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My Victorious 1st Race Anniversary

“The key to realizing a dream is to focus not on success but significance — and then even the small steps and little victories along your path will take on greater meaning.” – Oprah Winfrey

Happy 1st Race Anniversary to me!

My first race was the NYRR Colon Cancer Challenge 15k in Central Park (2011) and on Sunday I ran it again.  Since this 15k (9.3 mile) race in 2011, I have run 133 miles of combined races over the past 12 months.  How?  One foot in front of the other. I wasn’t always fast, or smooth, or with a huge stride… just one foot in front of the other.

Back in 2011 it was a frigid, windy day yet the cold didn’t bother me. What I remember most were my cheeks hurting because I could not stop smiling throughout the entire course.  I was so proud of myself for discovering this new me, the Runner. I finished that race with a pace of 11:46 per mile.  This year I finished it with a pace of 10:15 per mile!

This past Sunday’s race was a challenge for me.  I did not go into it feeling I was in my best shape.  For the past 3 weeks I have been suffering from severe allergies and unable to train without heavy coughing and difficulty breathing. The day before the race NYC received a nice soaking of long-awaited rain that cleared the air of the high pollen count and cleared my nasal passages and lungs too.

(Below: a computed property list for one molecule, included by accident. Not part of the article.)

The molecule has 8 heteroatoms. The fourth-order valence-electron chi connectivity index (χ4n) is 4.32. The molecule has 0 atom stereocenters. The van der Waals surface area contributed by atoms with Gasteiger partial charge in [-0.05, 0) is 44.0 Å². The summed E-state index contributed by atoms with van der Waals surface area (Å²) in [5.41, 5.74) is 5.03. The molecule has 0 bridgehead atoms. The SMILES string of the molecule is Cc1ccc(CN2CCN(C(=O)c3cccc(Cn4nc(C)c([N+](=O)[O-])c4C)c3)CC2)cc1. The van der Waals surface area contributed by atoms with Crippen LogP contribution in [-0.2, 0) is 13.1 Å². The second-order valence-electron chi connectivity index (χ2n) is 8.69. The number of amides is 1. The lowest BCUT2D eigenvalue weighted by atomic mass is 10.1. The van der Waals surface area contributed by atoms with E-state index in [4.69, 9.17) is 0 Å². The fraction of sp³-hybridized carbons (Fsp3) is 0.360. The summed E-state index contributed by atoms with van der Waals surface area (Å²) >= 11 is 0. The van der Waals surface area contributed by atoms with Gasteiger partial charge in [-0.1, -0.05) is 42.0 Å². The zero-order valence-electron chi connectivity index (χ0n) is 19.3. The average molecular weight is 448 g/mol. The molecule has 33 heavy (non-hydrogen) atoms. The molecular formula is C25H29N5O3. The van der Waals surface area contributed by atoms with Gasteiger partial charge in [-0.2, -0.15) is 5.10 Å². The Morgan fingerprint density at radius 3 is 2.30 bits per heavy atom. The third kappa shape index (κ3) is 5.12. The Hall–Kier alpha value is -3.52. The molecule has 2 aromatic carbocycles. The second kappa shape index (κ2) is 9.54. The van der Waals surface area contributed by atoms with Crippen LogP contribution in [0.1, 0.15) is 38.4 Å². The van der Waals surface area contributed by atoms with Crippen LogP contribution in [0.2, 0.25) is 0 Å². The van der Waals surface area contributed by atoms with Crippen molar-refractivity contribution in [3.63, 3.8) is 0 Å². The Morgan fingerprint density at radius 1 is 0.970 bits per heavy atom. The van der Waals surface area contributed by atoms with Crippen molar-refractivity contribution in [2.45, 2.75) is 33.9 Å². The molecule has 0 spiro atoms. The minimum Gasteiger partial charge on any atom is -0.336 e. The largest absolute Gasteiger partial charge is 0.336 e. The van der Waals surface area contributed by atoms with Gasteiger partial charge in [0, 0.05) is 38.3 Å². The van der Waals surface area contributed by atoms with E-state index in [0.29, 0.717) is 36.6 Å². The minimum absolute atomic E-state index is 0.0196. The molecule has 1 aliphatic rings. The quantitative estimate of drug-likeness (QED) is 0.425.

Looking back at my splits, I was moving at a swift pace (for me).  This is my chart from the RunKeeper app.

mi Pace (min/mi) Elevation (ft)
1 9:56 25
2 9:26 -45
3 9:51 59
4 9:55 -30
5 10:03 -38
6 10:21 30
7 10:23 2
8 11:11 22
9 10:00 -45
10 9:15 7

Miles 5 through 8 is where I felt the struggle.  I need to work on my speedwork.  I have this problem where I’m running for at least 5 miles, feeling great, and then suddenly it’s like I’m breathing through a straw and it’s just really hard to get a comfortable deep breath, settle down on the pace and push along.  Instead I have to slow down drastically, sometimes walk a few seconds, stretch my arms up to open my diaphragm (although I don’t get a side-stitch I think a good stretch might help) and just focus on opening up my breathing. This breathing problem has only occurred when I’m in a long race which is when I’m pushing my pace the hardest.

The Gift of an Angel Runner

Running Shoe With Wings Clip Art

Mile 5  is when you start coming around the bottom of Central Park and roll into your 2nd loop, climbing the hills.  I needed a boost.  I needed, what I like to call, an Angel Runner, to make an appearance. An Angel Runner is that special someone, usually they are a stranger, who crosses paths with you in such a way to give you a jolt of positive energy.  It could be that NYRR male volunteer that usually can be found standing along the Northeast corner of Central Park cheering runners with uplifting phrases and high-fives. Or a runner who comes up along side you as you’re obviously slowing down and says something kind or gently pats your back in solidarity. Sometimes YOU are an Angel Runner too so pay-it-forward, it feels amazing and comes back to you on the course.